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Kamarck, Edward (ed.) / Arts in society: growth of dance in America
(Summer-Fall, 1976)

Jacobs, Ellen W.
The dancer: [why everybody suddenly loves dance],   pp. 266-[271] PDF (6.2 MB)

Page 267

why everybody suddenl loves dance
political hero, lending him an aura rarely
enjoyed by serious American artists. He
became an instant name not only by virtue of
the drama of his dancing but also by virtue
of the drama of his life.
In addition, there was his on-stage love affair
with Margot Fonteyn, the legend-making rap-
port between an older woman and a young
tiger. His partnership was supposed to have
inspired her to new life, to even greater
artistic heights. The couple aroused our
curiosity, fed our imaginations and helped fill
our famous need for glamorous stars.
Nureyev, yes. But it is also important to con-
sider when the phenomenon of Nureyev came
about. For the answer to the question of why
America is suddenly interested in dance is
inextricably linked to when America became
interested. Nureyev's arrival in the sixties
coincided with changes in the whole social
and moral climate of America, changes that
made an acceptance of dance possible for the
first time in our country's history.
The war in Vietnam, America's economic
affluence, the fear of nuclear annihilation, and
the growing threat of a computerized and
faceless society each played its own role in
forcing us to seriously question principles
which we had always considered givens.
Political, economic and moral assumptions
underwent severe scrutiny.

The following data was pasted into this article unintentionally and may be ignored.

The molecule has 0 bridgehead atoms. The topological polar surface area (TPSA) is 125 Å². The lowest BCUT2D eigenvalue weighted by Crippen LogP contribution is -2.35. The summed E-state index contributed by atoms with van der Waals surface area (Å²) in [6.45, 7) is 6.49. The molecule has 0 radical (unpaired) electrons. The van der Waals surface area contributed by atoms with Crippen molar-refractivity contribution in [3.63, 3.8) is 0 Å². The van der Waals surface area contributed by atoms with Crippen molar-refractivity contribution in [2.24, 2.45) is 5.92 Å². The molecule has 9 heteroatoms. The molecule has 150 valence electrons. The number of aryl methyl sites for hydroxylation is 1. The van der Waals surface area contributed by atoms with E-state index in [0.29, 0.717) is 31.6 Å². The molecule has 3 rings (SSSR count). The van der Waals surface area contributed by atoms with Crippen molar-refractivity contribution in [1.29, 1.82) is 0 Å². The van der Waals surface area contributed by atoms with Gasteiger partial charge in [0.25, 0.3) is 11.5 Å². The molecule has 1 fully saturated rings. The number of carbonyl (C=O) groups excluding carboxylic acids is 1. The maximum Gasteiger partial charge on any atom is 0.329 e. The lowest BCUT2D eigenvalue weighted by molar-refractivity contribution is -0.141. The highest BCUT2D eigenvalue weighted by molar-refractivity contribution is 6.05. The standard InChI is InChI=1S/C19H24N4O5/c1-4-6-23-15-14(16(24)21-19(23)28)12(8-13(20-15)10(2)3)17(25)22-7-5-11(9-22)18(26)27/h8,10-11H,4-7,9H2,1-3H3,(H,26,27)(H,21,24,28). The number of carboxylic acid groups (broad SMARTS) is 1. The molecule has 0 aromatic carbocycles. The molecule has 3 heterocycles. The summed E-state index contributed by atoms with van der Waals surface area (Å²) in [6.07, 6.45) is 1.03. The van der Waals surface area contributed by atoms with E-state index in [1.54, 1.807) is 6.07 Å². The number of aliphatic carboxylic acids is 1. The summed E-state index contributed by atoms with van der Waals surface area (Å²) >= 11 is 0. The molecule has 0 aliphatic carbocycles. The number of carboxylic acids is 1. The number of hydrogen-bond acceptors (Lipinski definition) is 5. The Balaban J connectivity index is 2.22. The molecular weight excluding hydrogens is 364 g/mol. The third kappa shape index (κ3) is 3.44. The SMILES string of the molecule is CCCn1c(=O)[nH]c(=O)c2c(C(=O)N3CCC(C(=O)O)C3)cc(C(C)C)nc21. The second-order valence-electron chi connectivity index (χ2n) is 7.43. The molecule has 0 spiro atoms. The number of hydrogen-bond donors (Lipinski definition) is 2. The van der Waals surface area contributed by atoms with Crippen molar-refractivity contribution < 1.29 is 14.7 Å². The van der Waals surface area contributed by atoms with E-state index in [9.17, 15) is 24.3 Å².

It was during this period that America finally
began to loosen her chastity belt. What used
to go on behind closed doors guiltily was now
going public proudly. America was shedding
the skins of her puritanical past, a past that
had religiously taught its children to divide
themselves into three separate parts: mind,
body and spirit. Flesh was naturally evil and
a source of shame. A concern with and dis-
play of the body had traditionally met with
severe criticism or, at best, with nervous
It seems reasonable then, if not almost too
obvious, that an art form dependent on the
body for expression, an art whose message is
articulated by the body would threaten the
very moral fiber of the nation's conscience.
No matter how pristine the ballet, how virginal
the ballerina or gallant the danseur, dance
is about the body, the body as it moves in
space and time, but nonetheless, the body.
Our eyes are focused on the legs, arms,
torso, neck and back as the dancer dips,
turns, runs, leaps. No matter how sexually
innocent the movement, it still stirs a sensual
response in its audience.
Dance certainly is not always about sex or
even love, but it is always sensual, and appre-
ciation of it requires an unrepressed spirit,
an ability to transcend our trained prejudice
against the animal responses of our muscles.
It is only through kinesthetic empathy-a

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